Poetry is finer and more philosophical than history; for poetry expresses the universal, and history only the particular.
For there are two reasons why human beings face danger calmly: they may have no experience of it, or they may have means to deal with it: thus when in danger at sea people may feel confident about what will happen either because they have no experience of bad weather, or because their experience gives them the means of dealing with it.
The proof that the state is a creation of nature and prior to the individual is that the individual, when isolated, is not self-sufficing; and therefore he is like a part in relation to the whole.
There are, then, these three means of effecting persuasion. The man who is to be in command of them must, it is clear, be able (1) to reason logically, (2) to understand human character and goodness in their various forms, and (3) to understand the emotions-that is, to name them and.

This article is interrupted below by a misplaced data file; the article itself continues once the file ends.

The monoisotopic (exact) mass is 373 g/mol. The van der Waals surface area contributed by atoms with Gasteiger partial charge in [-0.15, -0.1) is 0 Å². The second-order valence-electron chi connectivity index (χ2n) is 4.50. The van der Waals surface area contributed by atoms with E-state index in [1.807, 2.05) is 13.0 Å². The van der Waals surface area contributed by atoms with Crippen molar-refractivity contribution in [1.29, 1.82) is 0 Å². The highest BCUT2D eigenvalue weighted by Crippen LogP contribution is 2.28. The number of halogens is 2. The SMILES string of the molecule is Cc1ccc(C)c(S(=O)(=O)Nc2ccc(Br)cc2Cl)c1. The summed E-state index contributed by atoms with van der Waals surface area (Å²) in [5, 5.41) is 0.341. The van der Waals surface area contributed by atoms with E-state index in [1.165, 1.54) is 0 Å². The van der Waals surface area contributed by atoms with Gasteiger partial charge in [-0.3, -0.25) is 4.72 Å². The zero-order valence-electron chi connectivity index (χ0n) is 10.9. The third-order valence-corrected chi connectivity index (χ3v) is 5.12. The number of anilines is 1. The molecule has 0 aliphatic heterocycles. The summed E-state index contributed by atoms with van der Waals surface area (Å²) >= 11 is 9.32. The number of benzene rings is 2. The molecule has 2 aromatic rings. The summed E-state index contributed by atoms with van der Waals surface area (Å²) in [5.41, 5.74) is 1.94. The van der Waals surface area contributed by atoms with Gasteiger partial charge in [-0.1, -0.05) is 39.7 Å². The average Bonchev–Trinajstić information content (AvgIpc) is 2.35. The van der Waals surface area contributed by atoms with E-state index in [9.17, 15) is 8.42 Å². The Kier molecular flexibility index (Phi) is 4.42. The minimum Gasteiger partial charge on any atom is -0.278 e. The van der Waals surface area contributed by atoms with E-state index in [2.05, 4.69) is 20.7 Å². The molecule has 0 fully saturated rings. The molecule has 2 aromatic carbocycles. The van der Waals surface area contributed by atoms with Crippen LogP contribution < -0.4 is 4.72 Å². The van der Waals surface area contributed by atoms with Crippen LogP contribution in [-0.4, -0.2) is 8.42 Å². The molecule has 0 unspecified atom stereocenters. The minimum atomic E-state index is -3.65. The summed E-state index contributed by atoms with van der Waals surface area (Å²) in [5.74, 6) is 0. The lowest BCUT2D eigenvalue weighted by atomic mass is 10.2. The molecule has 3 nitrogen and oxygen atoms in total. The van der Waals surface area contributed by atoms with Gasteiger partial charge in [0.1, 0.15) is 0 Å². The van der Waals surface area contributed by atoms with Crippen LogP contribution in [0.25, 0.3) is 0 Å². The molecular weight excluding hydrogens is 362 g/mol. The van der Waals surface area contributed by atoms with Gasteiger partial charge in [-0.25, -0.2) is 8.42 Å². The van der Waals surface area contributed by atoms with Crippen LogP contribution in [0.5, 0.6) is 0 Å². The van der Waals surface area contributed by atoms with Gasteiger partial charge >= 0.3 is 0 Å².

Virtue, then, is twofold, intellectual and moral. Both the coming-into-[1103a] being and increase of intellectual virtue result mostly from teaching—hence it requires experience and time—whereas moral virtue is the result of habit, and so it is that moral virtue got its name [ēthikē] by a slight alteration of the term habit [ethos].
For as the eyes of bats are to the blaze of day, so is the reason in our soul to the things which are by nature most evident of all.